Carrying More, Even in Shallow Water
Even as ships traveling the Great Lakes and St. Lawrence River get bigger, new technology is allowing them to carry more through the shallowest parts of the Seaway. In 2012, Canadian and U.S.-flagged ships began using a tool called the Draft Information System (DIS), which gives captains and pilots a precise view of the surrounding channel and allows them to navigate more safely.
The more cargo a ship carries, the lower it sits in the water. The distance a ship’s hull extends below the water’s surface is called its draft, and when a ship travels faster, its draft increases. When it travels slower, its draft decreases. That means that a large ship carrying lots of cargo needs to slow down to cross through shallow areas. But without a good idea of where shallow areas are located in relation to the ship or how the ship’s draft changes at different speeds, navigators must carry less to give themselves a wider margin of error.
In the St. Lawrence Seaway, most ships are required to travel with a draft of 8.07 meters (26 feet and 6 inches) or less. DIS, however, provides navigators with detailed, color-coded hydrographic maps of the Seaway that track the ship’s location and speed and show which areas to avoid and which areas are safe. As a result, ships equipped with DIS can travel with a maximum draft of 8.15 meters (26 feet and 9 inches)—a difference that allows the biggest ships on the Seaway to carry an extra 400 metric tons of cargo.
“Those tons can be transported without any meaningful increase in fuel consumption,” Andrew Bogora, communications and public relations officer for the St. Lawrence Seaway Management Corporation, told Circle of Blue. “That not only gives substantial benefits to the ship operator, but in terms of fuel efficiency it can reduce emissions. So your carbon footprint per ton of cargo keeps dropping as you become more efficient.”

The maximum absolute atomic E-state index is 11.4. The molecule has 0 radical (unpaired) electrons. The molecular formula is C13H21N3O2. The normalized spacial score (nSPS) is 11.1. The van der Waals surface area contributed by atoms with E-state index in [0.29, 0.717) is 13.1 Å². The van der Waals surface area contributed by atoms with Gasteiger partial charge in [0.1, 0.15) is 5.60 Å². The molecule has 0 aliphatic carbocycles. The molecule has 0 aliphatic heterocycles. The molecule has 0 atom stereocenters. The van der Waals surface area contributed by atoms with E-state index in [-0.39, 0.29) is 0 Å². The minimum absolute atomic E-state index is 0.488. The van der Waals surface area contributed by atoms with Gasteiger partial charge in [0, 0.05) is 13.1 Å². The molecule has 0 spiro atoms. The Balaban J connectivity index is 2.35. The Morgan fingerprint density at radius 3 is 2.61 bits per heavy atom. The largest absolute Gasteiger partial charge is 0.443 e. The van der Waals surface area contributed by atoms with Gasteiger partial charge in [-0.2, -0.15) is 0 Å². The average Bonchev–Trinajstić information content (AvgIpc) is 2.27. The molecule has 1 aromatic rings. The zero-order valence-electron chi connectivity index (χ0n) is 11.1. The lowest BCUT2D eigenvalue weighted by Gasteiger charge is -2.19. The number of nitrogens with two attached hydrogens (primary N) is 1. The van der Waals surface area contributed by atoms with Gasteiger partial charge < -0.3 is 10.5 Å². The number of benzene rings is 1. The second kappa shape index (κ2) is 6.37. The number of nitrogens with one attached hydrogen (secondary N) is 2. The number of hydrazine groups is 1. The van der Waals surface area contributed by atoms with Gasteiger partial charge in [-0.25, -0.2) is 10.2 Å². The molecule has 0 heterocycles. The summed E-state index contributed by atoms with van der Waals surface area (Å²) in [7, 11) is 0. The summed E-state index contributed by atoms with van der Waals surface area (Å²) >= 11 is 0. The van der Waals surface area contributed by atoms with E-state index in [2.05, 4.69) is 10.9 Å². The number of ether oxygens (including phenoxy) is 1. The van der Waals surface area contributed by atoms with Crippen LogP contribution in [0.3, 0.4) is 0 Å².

Even in the rare cases when water levels drop to the point where Seaway managers have to reduce the permissible draft, ships with DIS will be able to travel with 7.6 more centimeters (3 inches) of draft than those without it, Bogora said. Currently 30 ships in the domestic fleet have the technology.
“Rather than presenting the water, the riverbed, as flat as a dance floor, we are now actually using the full water column,” Daniel Dagenais, vice president of operations at the Port of Montreal, told Circle of Blue. “So what we are trying to do is integrate that. Before, even though people knew intuitively that a river was not like a dance floor, they couldn’t have the information because it was constantly changing because of sedimentation, because of ebb and flow, tide movements in the bottom of the St. Lawrence River.”
“Before, it was kind of a lobotomized process because there was just so much margin on top, above—no one really cared,” he added. “But as the resource is getting scarcer and scarcer, then we need to better manage this resource—the water.”
Seaway Ports Adapt Too
Ports along the Seaway are also investing in facility improvements and benefiting from technological advances. The Port of Montreal, for example, is now using a system that allows it to inspect the river and underwater portions of its facilities, such as berth walls, in two days; the process took years in the past. In 2014, it spent $US 20.5 million upgrading and expanding its container handling areas and ship berths and announced a $US 59 million project to restore a historic pier and passenger terminal for cruise ships.
“For us, we are a facilitator for the movement of goods, and we always need to keep an eye out on marine access—draft, width, winter navigation and the pilotage cost, and all of that,” Dagenais said. “But we also have to keep an eye out on the shore side as well because connectivity is king in this particular business.”
The port’s business is growing. A record 30.4 million metric tons of cargo passed through its facilities in 2014, as well as more than 71,000 cruise passengers. One of its biggest challenges, according to Dagenais, is visibility in an increasingly global market shaped by shifting economic centers. In 2000, nearly 80 percent of the port’s overseas trade was with northern Europe. By 2013, Europe’s share dropped to 44 percent.
“Some of the challenges we have faced have been there for a long time, but as the emerging markets are coming along, then it’s no longer the countries that actually colonized this continent that we are dealing with—it’s people who don’t know Montreal at all or don’t know the geography of the land,” Dagenais said. “So you know what, there’s more education to be done. So that’s why we actually have technology here to manage the river, but also people in Hong Kong, we have people in Europe, people traveling all over the Middle East, to make sure that they are made aware that Montreal is a possible market for them to ship their goods.”